National Infertility Awareness Week (NIAW)

Observed in April to combat myths and advocate for insurance coverage

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What Is National Infertility Awareness Week?

National Infertility Awareness Week (NIAW) is a project of RESOLVE: The National Infertility Association. The goal of the observance is to increase understanding about infertility, to encourage grassroots advocacy, and help couples with infertility cope with their condition.

The week provides a time for those with infertility to "come out" to their friends and families, if they wish. It encourages the fertility-challenged to not feel ashamed.

RESOLVE typically hosts a number of activities, both online and off, for those that wish to participate. Most activities focus on advocacy and public education. Of course, there's no wrong or right way to celebrate NIAW.

When Is National Infertility Awareness Week?

NIAW is typically held during the last full week of April. It is timed to occur slightly before Mother's Day in May. In 2023, the dates for NIAW are April 23 to 29. In 2024, it will be held from April 21 to 27.

NIAW Helps Change Misconceptions

With infertility affecting 1 in 8 people, it's likely that everyone has at least one friend or family member living with infertility. When the general public understands infertility better, fertility-challenged couples will be freer to talk about their condition, possibly experience less shame, and receive more support.

Since infertility is a frequently misunderstood condition, NIAW is also aimed at major institutions, like the media and insurance companies.

Infertility in the Media

The media tends to focus on extreme cases of multiple birth. Also, many newspapers and magazines report poorly on infertility or present a skewed picture.

For example, articles often focus primarily on the female side of infertility. But infertility affects men as well. In fact, almost half of all infertile couples deal with male factor infertility.

Another problem is that news reports primarily focus on age-related infertility (which makes infertility look like a problem only for people who delay childbearing). Fertility can impact men and women of all ages.

Another common problem with how the media covers infertility is oversimplification of causes and treatments. This is especially true when it comes to studies on stress or diet and their relation to fertility.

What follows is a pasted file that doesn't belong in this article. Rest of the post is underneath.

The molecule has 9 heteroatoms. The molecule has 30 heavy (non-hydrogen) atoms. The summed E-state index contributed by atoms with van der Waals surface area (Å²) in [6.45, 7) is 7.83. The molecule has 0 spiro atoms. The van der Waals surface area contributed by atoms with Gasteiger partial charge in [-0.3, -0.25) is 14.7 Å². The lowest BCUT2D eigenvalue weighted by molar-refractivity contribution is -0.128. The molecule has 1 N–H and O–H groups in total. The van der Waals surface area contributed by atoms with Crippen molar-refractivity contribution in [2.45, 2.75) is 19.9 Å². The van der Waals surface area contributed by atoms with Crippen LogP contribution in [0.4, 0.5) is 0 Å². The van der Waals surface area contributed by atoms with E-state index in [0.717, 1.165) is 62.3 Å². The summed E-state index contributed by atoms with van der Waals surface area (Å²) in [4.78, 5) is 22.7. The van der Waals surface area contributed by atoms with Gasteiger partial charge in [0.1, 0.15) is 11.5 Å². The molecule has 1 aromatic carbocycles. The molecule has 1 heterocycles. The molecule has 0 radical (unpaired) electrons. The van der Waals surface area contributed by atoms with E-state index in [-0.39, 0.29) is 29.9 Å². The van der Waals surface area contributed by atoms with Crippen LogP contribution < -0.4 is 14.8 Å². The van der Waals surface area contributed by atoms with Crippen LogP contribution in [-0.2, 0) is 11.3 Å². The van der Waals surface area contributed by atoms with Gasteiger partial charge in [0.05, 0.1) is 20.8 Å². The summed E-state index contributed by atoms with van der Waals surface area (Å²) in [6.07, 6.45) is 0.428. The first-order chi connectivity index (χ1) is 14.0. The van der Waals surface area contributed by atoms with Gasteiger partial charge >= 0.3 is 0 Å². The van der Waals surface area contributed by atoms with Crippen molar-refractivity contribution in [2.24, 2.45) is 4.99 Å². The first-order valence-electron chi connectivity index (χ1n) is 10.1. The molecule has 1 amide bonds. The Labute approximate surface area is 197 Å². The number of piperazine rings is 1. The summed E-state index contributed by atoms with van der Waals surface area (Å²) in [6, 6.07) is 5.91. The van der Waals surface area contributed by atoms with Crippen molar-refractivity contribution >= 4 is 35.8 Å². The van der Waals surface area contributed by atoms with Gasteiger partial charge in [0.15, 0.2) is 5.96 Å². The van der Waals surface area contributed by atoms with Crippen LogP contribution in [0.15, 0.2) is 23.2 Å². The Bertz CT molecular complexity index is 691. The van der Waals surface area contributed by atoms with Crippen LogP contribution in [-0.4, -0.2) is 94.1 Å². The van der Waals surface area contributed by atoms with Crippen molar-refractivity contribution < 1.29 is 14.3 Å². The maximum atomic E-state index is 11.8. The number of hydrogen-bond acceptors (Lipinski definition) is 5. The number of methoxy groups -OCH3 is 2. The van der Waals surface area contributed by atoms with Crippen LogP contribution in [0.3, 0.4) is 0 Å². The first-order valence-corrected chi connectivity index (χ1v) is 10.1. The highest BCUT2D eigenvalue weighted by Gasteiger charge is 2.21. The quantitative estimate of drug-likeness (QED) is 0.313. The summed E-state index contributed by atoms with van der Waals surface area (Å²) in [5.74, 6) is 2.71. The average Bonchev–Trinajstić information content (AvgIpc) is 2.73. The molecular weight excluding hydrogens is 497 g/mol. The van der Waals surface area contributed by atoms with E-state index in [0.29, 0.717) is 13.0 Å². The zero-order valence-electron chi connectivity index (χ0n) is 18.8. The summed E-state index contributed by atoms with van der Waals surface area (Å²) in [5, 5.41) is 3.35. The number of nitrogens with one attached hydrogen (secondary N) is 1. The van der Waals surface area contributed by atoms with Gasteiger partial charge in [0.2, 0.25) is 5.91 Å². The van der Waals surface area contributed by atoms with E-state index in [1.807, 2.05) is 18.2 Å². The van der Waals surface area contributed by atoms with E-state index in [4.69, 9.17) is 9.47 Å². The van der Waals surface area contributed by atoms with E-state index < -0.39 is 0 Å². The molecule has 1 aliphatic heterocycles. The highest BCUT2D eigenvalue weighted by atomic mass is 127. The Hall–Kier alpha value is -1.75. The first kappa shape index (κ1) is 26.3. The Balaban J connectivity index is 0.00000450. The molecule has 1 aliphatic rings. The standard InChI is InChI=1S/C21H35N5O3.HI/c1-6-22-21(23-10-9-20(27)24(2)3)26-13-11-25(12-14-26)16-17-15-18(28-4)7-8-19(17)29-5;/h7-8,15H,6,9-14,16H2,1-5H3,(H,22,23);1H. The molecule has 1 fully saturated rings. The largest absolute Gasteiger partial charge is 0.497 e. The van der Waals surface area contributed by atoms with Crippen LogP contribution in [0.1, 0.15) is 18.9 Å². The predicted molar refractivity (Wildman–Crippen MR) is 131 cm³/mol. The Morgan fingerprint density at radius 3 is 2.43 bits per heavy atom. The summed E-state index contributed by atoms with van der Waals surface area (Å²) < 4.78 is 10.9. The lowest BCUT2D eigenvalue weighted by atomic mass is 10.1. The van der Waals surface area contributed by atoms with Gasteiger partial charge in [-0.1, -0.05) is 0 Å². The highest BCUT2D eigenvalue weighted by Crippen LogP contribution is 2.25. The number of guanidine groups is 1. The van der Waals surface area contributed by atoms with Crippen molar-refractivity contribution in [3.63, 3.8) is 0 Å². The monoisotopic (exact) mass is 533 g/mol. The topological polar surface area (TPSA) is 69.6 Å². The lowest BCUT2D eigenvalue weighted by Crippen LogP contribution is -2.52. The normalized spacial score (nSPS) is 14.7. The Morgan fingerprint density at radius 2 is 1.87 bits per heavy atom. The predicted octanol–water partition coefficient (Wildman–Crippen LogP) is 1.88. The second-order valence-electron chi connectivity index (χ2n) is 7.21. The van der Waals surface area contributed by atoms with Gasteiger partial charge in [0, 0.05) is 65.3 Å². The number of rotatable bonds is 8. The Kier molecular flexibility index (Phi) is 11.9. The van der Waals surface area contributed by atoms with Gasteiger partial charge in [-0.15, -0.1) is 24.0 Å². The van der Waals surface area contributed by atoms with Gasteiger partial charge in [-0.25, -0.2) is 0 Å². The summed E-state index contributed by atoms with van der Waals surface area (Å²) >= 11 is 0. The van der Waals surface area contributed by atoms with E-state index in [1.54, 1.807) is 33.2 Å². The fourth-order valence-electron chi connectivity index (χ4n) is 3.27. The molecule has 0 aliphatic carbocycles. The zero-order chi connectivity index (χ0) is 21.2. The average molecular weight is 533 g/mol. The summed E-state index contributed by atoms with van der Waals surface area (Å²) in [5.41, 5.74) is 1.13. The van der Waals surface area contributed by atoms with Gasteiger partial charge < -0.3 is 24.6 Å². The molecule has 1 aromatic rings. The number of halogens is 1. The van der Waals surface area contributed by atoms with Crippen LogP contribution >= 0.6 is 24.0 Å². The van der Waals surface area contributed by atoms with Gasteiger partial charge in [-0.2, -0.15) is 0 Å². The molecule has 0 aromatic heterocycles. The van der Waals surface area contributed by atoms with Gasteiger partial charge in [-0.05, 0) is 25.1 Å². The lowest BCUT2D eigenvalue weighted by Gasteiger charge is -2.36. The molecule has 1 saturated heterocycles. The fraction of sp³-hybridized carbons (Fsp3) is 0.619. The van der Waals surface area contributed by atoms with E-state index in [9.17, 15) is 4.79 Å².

For example, in 2018, a study on diet and fertility found that women who ate very little fruit (one or fewer servings of fruit per month) and more fast food tended to take longer to get pregnant than women who ate fruit three or more times per day.

Almost all the headlines reporting on this study implied that fast food made it harder to get pregnant—but, when you looked at what the study actually found, that "increased" time to pregnancy was just two weeks. Also, none of the women in the study experienced infertility.

Another issue was the study was comparing those who ate very few healthy foods and a lot of unhealthy food to those eating a much healthier diet. The truth is, most people tend to fall in the middle, and not in the extremes.

Someone looking at the study headline and just skimming may get the impression that fast food causes infertility or serious delays in getting pregnant. Some headlines even said things like "Fast Food Increases Risk of Infertility." That's not what the study found at all.

In another example, a study on fertility and stress led to headlines stating that stress causes infertility. While the study did find some connection between stress hormones and fertility, it did not show that stress causes infertility—only that stress might possibly lead to a couple more months of trying to conceive. However, the media spun the research in a way that fed into a common infertility myth.

NIAW Advocates for Insurance Coverage

It's important to let lawmakers know who people with fertility challenges are and what they need from their representatives. Events like NIAW let them know that people facing infertility are voters that matter. Insurance coverage for infertility is only available in 16 out of 50 U.S. states.

Many lawmakers believe that including fertility treatments in insurance coverage would raise the cost of insurance for everyone. In fact, paying for fertility treatments may actually save money.